An online search for writing sites produces no fewer than 400,000 possibilities. Whether a writer hopes to write for technology, cooking or beauty advice, there's something for everyone. Writers new to the craft may wonder about the difference between online and print writing markets.
Online writing markets
How do writers know which site is compatible with their skills when there are so many sites to choose from? Browse the Web site and read its content to learn what kind of articles it accepts. Familiarity with article format, style and word count could mean the difference between acceptance or rejection.
While some sites accept articles if they fit the Web site's criteria, others put the writer to the test. They want a resume as well as one or more samples of work. The days are gone when writers had to wait weeks or even months for an acceptance or rejection notice. Thanks to email, a response can be expected within days.
Writing sites that don't pay their contributors are generally more relaxed about submissions than those that do. Paying sites are more selective and enforce stricter guidelines. Writers shouldn't assume that they will waste their time on a no-pay site. There is always the possibility that their submission can lead to bigger and better things, or that they might get commissioned by a Web site to write for them. Another benefit is that every article written can be included in a writer's portfolio.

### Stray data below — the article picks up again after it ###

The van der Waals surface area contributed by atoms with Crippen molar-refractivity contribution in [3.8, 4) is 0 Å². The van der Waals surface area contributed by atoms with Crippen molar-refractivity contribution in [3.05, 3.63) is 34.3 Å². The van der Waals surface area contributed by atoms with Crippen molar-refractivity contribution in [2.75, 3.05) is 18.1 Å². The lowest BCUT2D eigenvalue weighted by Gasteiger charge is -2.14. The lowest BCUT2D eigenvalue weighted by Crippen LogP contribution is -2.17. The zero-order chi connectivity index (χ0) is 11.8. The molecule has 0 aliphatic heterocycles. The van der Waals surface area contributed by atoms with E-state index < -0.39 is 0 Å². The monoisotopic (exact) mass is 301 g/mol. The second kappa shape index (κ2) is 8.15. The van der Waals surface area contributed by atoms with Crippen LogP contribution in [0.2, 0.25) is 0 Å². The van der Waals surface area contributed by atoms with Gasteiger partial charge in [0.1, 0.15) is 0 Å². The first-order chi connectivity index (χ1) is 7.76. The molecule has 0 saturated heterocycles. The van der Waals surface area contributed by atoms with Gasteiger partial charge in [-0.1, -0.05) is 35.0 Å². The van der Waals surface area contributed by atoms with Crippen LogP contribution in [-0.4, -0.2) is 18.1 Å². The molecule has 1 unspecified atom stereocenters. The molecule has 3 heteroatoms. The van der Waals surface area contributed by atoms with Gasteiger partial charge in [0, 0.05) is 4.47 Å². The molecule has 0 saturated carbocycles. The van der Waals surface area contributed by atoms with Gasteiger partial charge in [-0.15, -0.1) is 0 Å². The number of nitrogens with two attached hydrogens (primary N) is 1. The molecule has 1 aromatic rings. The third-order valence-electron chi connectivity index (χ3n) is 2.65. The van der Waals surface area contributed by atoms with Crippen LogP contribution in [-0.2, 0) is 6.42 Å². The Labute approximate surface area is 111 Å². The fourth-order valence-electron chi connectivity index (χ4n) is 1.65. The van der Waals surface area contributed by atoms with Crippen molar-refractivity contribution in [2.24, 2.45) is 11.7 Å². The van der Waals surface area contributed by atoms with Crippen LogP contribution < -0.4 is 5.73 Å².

Print writing markets
Writing for print markets is similar to online writing, but clients are more selective as most newspapers and many magazines have their own writers. Just as with online writing, familiarize yourself with the publication of your choice. Read a couple of articles, and make notes of the style and word count.
It's important to find out the name of the editor before sending a proposal. Starting your query with "Dear Sir or Madam" or 'Dear Editor' will not work in your favor. In addition to a proposal, some editors will want to see a copy of your writing credentials, a brief synopsis or the article in full.
Knowing that editors get hundreds of queries, learning how to pitch your story idea is crucial. You need to grab the editor's attention within seconds, so be brief and to the point. Editors don't read long explanations.
Exercise caution with writing markets
Be aware that along with reputable writing opportunities come writing scams. Print publications are generally safe, but the same cannot be said for Web sites. Scam artists post ads promising to supply you with writing opportunities if you are willing to pay for that information. Slogans such as "Make $5,000 per month or more with freelance writing" are all over the Internet. Don't be fooled. While professional freelance writers make a decent income, the majority of hobby writers write just for the love of it. In their minds, any monetary reward is a distant second place.
Remember, an honest, paying writing site will never ask you to invest money. Online and print writing markets will either pay you up front for an article or story, or they will pay per Web-site view. Anything that sounds too good to be true probably is.